Nasal Carriage of Staphylococcus aureus: Frequency and Antibiotic Resistance in Healthy Ruminants

AUTHORS

Heidar Rahimi 1 , Habib Dastmalchi Saei 1 , * , Malahat Ahmadi 1

1 Department of Microbiology, Faculty of Veterinary Medicine, Urmia University, Urmia, IR Iran

How to Cite: Rahimi H, Dastmalchi Saei H, Ahmadi M. Nasal Carriage of Staphylococcus aureus: Frequency and Antibiotic Resistance in Healthy Ruminants, Jundishapur J Microbiol. 2015 ; 8(10):e22413. doi: 10.5812/jjm.22413.

ARTICLE INFORMATION

Jundishapur Journal of Microbiology: 8 (10); e22413
Published Online: October 12, 2015
Article Type: Research Article
Received: August 10, 2014
Revised: February 28, 2015
Accepted: April 27, 2015
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Abstract

Background: Staphylococcus aureus is a significant pathogen that can colonize the nares of different animals, causing a wide range of infections in various hosts.

Objectives: We intended to determine the prevalence of S. aureus in the nasal cavity of healthy ruminants and also to investigate the presence of antibiotic resistance genes.

Materials and Methods: In the present study, healthy cattle (n = 79), sheep (n = 78) and goats (n = 44) were screened for nasal carriage of S. aureus by the Polymerase Chain Reaction (PCR). Staphylococcus aureus isolates were further assessed for the presence of blaZ (encoding penicillin resistance), mecA (encoding methicillin resistance), tetK and tetM (encoding tetracycline resistance), and ermA and ermC (encoding macrolide-lincosamide-streptogramin B resistance) genes.

Results: The proportion of S. aureus-positive nasal swabs from cattle, sheep and goats were four (5.06%), 11 (14.1%) and 11 isolates (25%), respectively. The blaZ gene was detected in 20 out of 26 S. aureus isolates (76.9%), including four cattle (100%), nine sheep (81.8%) and seven goats (63.6%). Two of the four cattle isolates possessing the blaZ gene also had the tetK gene. Of the nine sheep isolates harboring the blaZ gene, one possessed the mecA and tetK genes together. Of the seven goat isolates with blaZ gene, one harbored the tetM gene. None of the S. aureus isolates were positive for the ermA and ermC genes.

Conclusions: In contrast to cattle, S. aureus is frequently present in the nose of sheep and goats, which may represent the primary reservoir of S. aureus in small ruminant flocks. This study also showed that nasal isolates of S. aureus from healthy ruminants might be a potential reservoir of antimicrobial-resistance.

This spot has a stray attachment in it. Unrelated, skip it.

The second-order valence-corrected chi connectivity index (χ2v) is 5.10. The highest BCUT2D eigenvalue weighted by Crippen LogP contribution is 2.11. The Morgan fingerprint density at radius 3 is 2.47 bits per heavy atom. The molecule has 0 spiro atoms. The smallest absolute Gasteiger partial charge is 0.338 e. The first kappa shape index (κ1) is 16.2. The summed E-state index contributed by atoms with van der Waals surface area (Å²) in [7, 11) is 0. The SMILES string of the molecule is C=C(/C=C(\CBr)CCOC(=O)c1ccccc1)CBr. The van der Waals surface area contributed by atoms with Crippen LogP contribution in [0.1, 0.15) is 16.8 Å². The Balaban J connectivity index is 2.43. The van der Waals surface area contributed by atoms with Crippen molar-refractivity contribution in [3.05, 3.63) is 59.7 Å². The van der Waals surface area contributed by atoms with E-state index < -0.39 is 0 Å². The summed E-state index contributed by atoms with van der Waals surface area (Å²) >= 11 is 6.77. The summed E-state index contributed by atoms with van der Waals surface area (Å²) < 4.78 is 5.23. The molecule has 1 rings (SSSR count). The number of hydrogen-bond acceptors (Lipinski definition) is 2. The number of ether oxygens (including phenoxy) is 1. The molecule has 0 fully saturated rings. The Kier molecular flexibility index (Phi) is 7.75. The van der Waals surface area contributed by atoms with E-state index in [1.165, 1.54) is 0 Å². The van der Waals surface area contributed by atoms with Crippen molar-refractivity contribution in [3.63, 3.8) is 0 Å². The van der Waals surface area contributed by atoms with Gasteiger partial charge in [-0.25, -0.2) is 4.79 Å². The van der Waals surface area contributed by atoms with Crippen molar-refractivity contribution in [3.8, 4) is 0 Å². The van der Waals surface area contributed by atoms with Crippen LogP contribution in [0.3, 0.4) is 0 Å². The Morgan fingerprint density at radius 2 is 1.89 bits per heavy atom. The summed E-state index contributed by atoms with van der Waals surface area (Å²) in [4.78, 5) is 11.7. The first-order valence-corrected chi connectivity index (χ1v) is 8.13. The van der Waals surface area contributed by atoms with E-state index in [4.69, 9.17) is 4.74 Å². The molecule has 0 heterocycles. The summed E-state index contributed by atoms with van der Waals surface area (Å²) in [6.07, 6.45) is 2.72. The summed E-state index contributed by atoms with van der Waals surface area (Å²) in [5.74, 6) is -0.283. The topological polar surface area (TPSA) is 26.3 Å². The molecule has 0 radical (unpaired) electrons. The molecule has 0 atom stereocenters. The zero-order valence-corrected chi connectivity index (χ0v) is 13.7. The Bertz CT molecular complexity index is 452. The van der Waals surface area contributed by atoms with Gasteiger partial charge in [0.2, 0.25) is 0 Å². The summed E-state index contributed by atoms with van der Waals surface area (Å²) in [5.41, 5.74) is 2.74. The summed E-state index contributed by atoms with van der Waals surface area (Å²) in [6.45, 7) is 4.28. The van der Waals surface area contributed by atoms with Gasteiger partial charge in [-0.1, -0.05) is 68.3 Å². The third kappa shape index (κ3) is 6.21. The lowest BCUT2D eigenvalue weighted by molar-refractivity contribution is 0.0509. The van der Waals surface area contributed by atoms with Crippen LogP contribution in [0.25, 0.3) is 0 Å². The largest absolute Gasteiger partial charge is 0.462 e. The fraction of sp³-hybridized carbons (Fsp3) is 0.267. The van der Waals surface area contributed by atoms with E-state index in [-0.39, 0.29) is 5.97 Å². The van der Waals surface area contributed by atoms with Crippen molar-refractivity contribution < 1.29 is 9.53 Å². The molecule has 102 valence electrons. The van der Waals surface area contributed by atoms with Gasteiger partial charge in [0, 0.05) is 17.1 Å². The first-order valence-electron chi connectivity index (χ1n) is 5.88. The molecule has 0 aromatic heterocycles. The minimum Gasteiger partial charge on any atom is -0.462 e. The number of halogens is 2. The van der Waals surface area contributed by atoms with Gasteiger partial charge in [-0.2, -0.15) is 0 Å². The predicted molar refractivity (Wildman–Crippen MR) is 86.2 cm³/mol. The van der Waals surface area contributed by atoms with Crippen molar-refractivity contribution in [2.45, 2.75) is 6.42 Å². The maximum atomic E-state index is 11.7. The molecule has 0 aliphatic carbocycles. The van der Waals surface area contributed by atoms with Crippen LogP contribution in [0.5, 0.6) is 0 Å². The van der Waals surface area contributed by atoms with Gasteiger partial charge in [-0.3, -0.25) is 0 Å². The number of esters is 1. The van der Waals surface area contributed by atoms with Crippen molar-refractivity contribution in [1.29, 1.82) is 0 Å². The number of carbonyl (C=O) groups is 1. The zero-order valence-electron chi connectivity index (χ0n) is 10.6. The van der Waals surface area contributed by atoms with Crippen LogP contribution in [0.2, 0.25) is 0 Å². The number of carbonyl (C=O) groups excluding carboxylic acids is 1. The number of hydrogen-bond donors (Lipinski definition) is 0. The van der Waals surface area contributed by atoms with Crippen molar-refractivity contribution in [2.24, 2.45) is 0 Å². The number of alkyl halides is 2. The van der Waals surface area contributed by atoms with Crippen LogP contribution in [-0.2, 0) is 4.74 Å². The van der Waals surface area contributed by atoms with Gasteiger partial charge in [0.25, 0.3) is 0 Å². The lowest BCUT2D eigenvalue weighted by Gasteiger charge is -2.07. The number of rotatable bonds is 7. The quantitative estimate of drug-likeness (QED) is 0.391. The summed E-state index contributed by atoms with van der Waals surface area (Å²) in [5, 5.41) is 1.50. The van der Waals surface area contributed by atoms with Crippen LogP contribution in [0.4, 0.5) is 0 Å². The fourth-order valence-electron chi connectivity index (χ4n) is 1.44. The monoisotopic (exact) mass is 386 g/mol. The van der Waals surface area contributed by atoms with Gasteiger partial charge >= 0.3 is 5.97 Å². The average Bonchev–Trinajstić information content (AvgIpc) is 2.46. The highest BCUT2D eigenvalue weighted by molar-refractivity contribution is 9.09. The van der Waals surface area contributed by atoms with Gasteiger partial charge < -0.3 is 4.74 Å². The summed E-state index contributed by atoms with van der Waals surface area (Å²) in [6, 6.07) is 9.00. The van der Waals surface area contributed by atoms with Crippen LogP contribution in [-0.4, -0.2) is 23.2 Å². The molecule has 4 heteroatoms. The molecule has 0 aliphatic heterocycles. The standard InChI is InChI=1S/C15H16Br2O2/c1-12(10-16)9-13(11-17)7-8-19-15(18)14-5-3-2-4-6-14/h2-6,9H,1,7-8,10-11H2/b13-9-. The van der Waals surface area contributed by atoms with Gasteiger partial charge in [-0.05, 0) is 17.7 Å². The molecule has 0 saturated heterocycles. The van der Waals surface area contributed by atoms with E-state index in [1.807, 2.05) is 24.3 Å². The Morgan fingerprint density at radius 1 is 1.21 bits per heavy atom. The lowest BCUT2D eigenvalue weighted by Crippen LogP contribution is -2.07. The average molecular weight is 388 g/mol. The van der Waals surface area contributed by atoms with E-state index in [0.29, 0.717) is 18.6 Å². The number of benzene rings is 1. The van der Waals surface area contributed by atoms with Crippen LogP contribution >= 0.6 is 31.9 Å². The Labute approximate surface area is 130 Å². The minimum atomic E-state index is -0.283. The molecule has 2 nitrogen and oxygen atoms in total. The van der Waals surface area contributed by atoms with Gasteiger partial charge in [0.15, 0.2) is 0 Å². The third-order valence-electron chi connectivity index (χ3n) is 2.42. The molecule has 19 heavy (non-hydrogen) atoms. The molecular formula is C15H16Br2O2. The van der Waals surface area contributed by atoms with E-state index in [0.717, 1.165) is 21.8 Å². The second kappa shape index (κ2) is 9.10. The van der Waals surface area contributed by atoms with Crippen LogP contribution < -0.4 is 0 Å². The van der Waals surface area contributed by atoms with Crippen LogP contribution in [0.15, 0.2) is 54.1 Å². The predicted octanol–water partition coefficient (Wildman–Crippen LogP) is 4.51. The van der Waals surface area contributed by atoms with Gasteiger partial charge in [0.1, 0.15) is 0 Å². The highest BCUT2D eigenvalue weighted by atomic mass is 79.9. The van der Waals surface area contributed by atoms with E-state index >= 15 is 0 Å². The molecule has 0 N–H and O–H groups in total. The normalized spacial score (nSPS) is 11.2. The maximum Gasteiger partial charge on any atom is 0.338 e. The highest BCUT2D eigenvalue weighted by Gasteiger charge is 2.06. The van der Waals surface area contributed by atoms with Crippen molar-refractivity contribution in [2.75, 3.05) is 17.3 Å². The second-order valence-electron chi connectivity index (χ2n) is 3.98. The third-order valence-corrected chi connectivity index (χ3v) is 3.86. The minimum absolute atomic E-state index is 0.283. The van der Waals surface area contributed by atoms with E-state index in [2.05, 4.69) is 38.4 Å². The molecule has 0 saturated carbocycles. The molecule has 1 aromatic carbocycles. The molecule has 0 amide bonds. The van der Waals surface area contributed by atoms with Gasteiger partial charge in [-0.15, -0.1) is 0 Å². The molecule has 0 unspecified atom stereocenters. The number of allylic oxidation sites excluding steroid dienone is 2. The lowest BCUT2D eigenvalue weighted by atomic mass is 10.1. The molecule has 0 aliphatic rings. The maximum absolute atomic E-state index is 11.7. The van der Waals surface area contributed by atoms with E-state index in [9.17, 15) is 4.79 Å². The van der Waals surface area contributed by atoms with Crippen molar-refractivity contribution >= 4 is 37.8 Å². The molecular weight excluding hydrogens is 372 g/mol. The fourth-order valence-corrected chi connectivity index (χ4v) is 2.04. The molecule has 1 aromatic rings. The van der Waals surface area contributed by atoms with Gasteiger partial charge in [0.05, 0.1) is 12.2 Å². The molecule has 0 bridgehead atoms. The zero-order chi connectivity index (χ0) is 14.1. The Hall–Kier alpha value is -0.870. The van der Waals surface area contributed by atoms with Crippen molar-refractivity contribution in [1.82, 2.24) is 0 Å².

Keywords

Staphylococcus aureus Nose Ruminants Drug Resistance Iran

Copyright © 2015, Ahvaz Jundishapur University of Medical Sciences. This is an open-access article distributed under the terms of the Creative Commons Attribution-NonCommercial 4.0 International License (http://creativecommons.org/licenses/by-nc/4.0/) which permits copy and redistribute the material just in noncommercial usages, provided the original work is properly cited.

1. Background

Staphylococcus aureus is a commensal and a major opportunistic pathogen that causes a wide variety of diseases in humans and animals, with a high impact on public health and the livestock industry (1, 2). This organism is recognized worldwide as a major pathogen causing mastitis in lactating cows, sheep and goats (3). Although the udder is considered to be the main source of infection, other areas such as the nares are probable sources of contamination for udder and milk in dairy farms (4). Recently, isolation of S. aureus from the nares of farm animals has been frequently reported (5-7).

Antimicrobial resistance profile of S. aureus is also of great concern. β-lactams, macrolides and tetracyclines are commonly used antibiotics for the treatment of staphylococcal infections and the level of resistance to these antibiotics is growing quickly among staphylococci (8). Resistance genes for penicillin (blaZ, which encodes β-lactamase), methicillin (mecA, which encodes a low-affinity penicillin-binding protein [PBP2a]), erythromycin (ermA and ermB, which encode ribosomal methylases), and tetracycline (tetK and tetM, which encode a tetracycline efflux pump and a ribosomal protection protein, respectively) have been frequently reported among isolates of S. aureus (9-11).